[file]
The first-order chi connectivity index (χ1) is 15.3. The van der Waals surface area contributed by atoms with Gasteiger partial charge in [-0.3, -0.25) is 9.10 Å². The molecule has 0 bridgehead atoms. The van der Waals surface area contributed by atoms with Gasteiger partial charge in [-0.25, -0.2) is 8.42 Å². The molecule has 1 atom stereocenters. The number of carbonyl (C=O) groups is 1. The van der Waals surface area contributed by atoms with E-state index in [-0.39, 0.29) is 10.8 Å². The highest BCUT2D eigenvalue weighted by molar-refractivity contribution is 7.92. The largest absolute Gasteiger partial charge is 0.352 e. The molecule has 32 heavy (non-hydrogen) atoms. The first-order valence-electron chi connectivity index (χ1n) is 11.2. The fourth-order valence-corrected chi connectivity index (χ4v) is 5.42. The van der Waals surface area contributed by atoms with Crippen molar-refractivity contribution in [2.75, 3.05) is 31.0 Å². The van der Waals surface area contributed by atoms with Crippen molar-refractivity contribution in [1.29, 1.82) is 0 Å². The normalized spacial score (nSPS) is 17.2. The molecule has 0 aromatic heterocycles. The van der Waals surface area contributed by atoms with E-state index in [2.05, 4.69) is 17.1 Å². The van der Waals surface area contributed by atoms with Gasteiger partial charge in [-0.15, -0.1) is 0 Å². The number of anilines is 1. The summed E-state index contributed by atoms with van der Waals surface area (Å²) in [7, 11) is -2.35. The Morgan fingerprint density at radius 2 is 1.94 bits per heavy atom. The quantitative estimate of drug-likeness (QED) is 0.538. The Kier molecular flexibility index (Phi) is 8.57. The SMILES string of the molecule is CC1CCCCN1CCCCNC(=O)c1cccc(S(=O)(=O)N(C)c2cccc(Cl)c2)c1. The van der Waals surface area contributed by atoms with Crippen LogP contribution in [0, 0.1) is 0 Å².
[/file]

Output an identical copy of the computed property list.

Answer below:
The first-order chi connectivity index (χ1) is 15.3. The van der Waals surface area contributed by atoms with Gasteiger partial charge in [-0.3, -0.25) is 9.10 Å². The molecule has 0 bridgehead atoms. The van der Waals surface area contributed by atoms with Gasteiger partial charge in [-0.25, -0.2) is 8.42 Å². The molecule has 1 atom stereocenters. The number of carbonyl (C=O) groups is 1. The van der Waals surface area contributed by atoms with E-state index in [-0.39, 0.29) is 10.8 Å². The highest BCUT2D eigenvalue weighted by molar-refractivity contribution is 7.92. The largest absolute Gasteiger partial charge is 0.352 e. The molecule has 32 heavy (non-hydrogen) atoms. The first-order valence-electron chi connectivity index (χ1n) is 11.2. The fourth-order valence-corrected chi connectivity index (χ4v) is 5.42. The van der Waals surface area contributed by atoms with Crippen molar-refractivity contribution in [2.75, 3.05) is 31.0 Å². The van der Waals surface area contributed by atoms with Crippen molar-refractivity contribution in [1.29, 1.82) is 0 Å². The normalized spacial score (nSPS) is 17.2. The molecule has 0 aromatic heterocycles. The van der Waals surface area contributed by atoms with E-state index in [2.05, 4.69) is 17.1 Å². The van der Waals surface area contributed by atoms with Gasteiger partial charge in [-0.15, -0.1) is 0 Å². The number of anilines is 1. The summed E-state index contributed by atoms with van der Waals surface area (Å²) in [7, 11) is -2.35. The Morgan fingerprint density at radius 2 is 1.94 bits per heavy atom. The quantitative estimate of drug-likeness (QED) is 0.538. The Kier molecular flexibility index (Phi) is 8.57. The SMILES string of the molecule is CC1CCCCN1CCCCNC(=O)c1cccc(S(=O)(=O)N(C)c2cccc(Cl)c2)c1. The van der Waals surface area contributed by atoms with Crippen LogP contribution in [0, 0.1) is 0 Å².